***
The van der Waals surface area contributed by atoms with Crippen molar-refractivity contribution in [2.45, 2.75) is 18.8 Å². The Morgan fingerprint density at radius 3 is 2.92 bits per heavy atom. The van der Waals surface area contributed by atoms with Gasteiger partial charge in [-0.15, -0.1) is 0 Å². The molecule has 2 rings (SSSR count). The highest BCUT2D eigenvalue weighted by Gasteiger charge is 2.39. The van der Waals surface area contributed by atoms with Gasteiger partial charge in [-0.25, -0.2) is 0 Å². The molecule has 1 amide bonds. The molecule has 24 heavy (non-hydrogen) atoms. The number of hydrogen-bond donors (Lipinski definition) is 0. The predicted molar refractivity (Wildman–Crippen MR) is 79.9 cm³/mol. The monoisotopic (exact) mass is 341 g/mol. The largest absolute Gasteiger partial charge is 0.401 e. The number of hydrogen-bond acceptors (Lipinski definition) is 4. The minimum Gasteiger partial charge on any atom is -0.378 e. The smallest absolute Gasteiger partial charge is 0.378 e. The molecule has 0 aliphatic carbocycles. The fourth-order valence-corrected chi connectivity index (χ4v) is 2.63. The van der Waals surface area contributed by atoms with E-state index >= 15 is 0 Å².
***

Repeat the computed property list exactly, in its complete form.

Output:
The van der Waals surface area contributed by atoms with Crippen molar-refractivity contribution in [2.45, 2.75) is 18.8 Å². The Morgan fingerprint density at radius 3 is 2.92 bits per heavy atom. The van der Waals surface area contributed by atoms with Gasteiger partial charge in [-0.15, -0.1) is 0 Å². The molecule has 2 rings (SSSR count). The highest BCUT2D eigenvalue weighted by Gasteiger charge is 2.39. The van der Waals surface area contributed by atoms with Gasteiger partial charge in [-0.25, -0.2) is 0 Å². The molecule has 1 amide bonds. The molecule has 24 heavy (non-hydrogen) atoms. The number of hydrogen-bond donors (Lipinski definition) is 0. The predicted molar refractivity (Wildman–Crippen MR) is 79.9 cm³/mol. The monoisotopic (exact) mass is 341 g/mol. The largest absolute Gasteiger partial charge is 0.401 e. The number of hydrogen-bond acceptors (Lipinski definition) is 4. The minimum Gasteiger partial charge on any atom is -0.378 e. The smallest absolute Gasteiger partial charge is 0.378 e. The molecule has 0 aliphatic carbocycles. The fourth-order valence-corrected chi connectivity index (χ4v) is 2.63. The van der Waals surface area contributed by atoms with E-state index >= 15 is 0 Å².